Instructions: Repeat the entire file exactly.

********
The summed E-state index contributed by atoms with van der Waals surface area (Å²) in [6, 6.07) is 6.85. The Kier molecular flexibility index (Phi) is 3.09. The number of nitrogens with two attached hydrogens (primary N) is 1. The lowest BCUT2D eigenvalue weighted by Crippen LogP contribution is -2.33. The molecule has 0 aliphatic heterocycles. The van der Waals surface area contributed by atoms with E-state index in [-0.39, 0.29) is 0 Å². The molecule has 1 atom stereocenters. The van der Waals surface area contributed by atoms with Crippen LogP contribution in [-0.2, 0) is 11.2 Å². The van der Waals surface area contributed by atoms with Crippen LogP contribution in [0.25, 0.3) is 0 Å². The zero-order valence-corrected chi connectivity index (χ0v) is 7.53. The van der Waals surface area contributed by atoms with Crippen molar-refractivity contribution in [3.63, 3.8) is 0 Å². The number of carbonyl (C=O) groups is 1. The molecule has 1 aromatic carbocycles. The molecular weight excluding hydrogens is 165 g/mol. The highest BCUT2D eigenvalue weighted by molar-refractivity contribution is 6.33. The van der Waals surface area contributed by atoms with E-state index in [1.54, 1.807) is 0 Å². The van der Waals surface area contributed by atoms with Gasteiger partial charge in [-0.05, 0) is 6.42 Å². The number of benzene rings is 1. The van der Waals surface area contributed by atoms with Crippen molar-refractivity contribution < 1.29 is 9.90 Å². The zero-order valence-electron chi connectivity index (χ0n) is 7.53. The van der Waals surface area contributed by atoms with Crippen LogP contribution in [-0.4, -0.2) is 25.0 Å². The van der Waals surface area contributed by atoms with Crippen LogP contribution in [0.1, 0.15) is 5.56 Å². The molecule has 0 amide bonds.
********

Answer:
The summed E-state index contributed by atoms with van der Waals surface area (Å²) in [6, 6.07) is 6.85. The Kier molecular flexibility index (Phi) is 3.09. The number of nitrogens with two attached hydrogens (primary N) is 1. The lowest BCUT2D eigenvalue weighted by Crippen LogP contribution is -2.33. The molecule has 0 aliphatic heterocycles. The van der Waals surface area contributed by atoms with E-state index in [-0.39, 0.29) is 0 Å². The molecule has 1 atom stereocenters. The van der Waals surface area contributed by atoms with Crippen LogP contribution in [-0.2, 0) is 11.2 Å². The van der Waals surface area contributed by atoms with Crippen LogP contribution in [0.25, 0.3) is 0 Å². The zero-order valence-corrected chi connectivity index (χ0v) is 7.53. The van der Waals surface area contributed by atoms with Crippen molar-refractivity contribution in [3.63, 3.8) is 0 Å². The number of carbonyl (C=O) groups is 1. The molecule has 1 aromatic carbocycles. The molecular weight excluding hydrogens is 165 g/mol. The highest BCUT2D eigenvalue weighted by molar-refractivity contribution is 6.33. The van der Waals surface area contributed by atoms with E-state index in [1.54, 1.807) is 0 Å². The van der Waals surface area contributed by atoms with Gasteiger partial charge in [-0.05, 0) is 6.42 Å². The number of benzene rings is 1. The van der Waals surface area contributed by atoms with Crippen molar-refractivity contribution < 1.29 is 9.90 Å². The zero-order valence-electron chi connectivity index (χ0n) is 7.53. The van der Waals surface area contributed by atoms with Crippen LogP contribution in [-0.4, -0.2) is 25.0 Å². The van der Waals surface area contributed by atoms with Crippen LogP contribution in [0.1, 0.15) is 5.56 Å². The molecule has 0 amide bonds.